The internet has told me seemingly contradictory things, and I hope you folks might help me sort it out.

This blog post states: "Electromagnetic waves are waves from electric and magnetic fields that oscillate perpendicular to each other and to the direction of propagation." The post and this video make clear that this diagram represents an individual photon.

enter image description here

However, an answer on Stack Exchange states that a photon, "does not oscillate." So what is the above image of?

That answer was in a response to a question about how photons can oscillate, given that they do not experience time. It went on to explain: "it is the probability of finding [the photon] at (x,y,z,t) that has a sinusoidal distribution. Its only experiences are interactions with other elementary particles. It only has energy, momentum and spin, no oscilations describe it."

However, energy and momentum are characteristics describing a wave function, so this doesn't get away from the image of an oscilating wave. Also, I thought the wave function is the photon, which is the probability of the photon interacting (being found) somewhere. So if the wave function has a sinusoidal distribution, the photon itself has a sinusoidal distribution.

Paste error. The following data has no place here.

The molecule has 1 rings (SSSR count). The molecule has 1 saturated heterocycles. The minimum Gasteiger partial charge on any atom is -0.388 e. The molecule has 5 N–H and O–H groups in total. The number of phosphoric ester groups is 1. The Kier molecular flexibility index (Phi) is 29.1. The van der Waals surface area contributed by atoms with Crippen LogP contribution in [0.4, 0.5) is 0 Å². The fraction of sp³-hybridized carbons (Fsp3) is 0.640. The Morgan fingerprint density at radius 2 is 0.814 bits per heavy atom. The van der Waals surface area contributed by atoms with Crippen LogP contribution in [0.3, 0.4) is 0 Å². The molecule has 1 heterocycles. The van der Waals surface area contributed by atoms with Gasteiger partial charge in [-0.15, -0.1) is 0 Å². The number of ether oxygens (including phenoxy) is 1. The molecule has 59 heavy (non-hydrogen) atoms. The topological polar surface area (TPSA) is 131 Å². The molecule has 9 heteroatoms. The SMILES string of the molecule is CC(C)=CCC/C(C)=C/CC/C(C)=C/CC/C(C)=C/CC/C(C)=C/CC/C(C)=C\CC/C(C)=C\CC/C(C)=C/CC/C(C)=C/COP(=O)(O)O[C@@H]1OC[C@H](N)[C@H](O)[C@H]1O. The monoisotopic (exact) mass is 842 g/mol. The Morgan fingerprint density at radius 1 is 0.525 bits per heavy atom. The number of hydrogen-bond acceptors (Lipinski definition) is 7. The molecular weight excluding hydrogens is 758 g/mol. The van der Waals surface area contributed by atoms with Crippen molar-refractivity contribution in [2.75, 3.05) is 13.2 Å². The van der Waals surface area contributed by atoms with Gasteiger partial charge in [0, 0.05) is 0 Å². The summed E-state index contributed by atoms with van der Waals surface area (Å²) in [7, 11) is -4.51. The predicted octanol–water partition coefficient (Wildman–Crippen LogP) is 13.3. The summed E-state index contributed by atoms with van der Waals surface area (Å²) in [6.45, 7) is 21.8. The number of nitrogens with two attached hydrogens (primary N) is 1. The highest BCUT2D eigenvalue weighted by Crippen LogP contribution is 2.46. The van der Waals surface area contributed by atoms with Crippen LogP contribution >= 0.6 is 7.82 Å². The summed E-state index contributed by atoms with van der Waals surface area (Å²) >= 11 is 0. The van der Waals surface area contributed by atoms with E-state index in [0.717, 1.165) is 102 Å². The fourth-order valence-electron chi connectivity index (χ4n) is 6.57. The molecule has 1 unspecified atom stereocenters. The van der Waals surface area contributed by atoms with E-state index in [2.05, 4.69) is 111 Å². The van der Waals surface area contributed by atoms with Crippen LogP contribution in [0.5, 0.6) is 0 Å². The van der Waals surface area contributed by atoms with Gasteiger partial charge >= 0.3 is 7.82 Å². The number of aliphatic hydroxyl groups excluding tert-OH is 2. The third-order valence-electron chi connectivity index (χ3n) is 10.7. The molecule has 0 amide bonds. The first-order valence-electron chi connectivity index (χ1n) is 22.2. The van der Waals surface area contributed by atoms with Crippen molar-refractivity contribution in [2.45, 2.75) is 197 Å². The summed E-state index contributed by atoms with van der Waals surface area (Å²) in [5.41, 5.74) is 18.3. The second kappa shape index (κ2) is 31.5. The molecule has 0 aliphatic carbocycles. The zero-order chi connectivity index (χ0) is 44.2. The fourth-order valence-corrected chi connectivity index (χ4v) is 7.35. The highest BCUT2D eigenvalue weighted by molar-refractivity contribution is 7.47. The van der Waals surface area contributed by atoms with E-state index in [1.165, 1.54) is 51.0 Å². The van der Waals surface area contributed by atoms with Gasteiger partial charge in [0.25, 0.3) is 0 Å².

I particularly have trouble imagining how circular polarization is created by something that does not oscilate in time.

enter image description here

And it gets worse when I try to understand light defracting with itself.

enter image description here

My best guess is this: the wave function is static and unchanging, and only its position in space changes. Circular polarization happens because the position of the wave function rotates while it moves, but the wave function itself doesn't change in the process. When light defracts in the two-slit experiment, that is because the position of the photon is interfering with other parts of the same photon, but the underlying wave function remains unchanged and, in a sense, static.

Huge thanks if you can help me understand how a wave doesn't actually wave, and how or why my interpretation is off.

  • $\begingroup$ Where is the proof that photons don’t oscillate? You can derive any light phenomenon with the particle theory of light. See billalsept.com $\endgroup$ Dec 13 '19 at 3:26
  • $\begingroup$ I have not total knowledge although may be you can distinguish by polarization direction by direction of electric field which interact to other materials electron.EM waves are classical consideration and matter waves(in case of photon have not mass) quantum considerations .Classically photon can behave waves and particle photons has dual character.I am also waiting answer by someone. $\endgroup$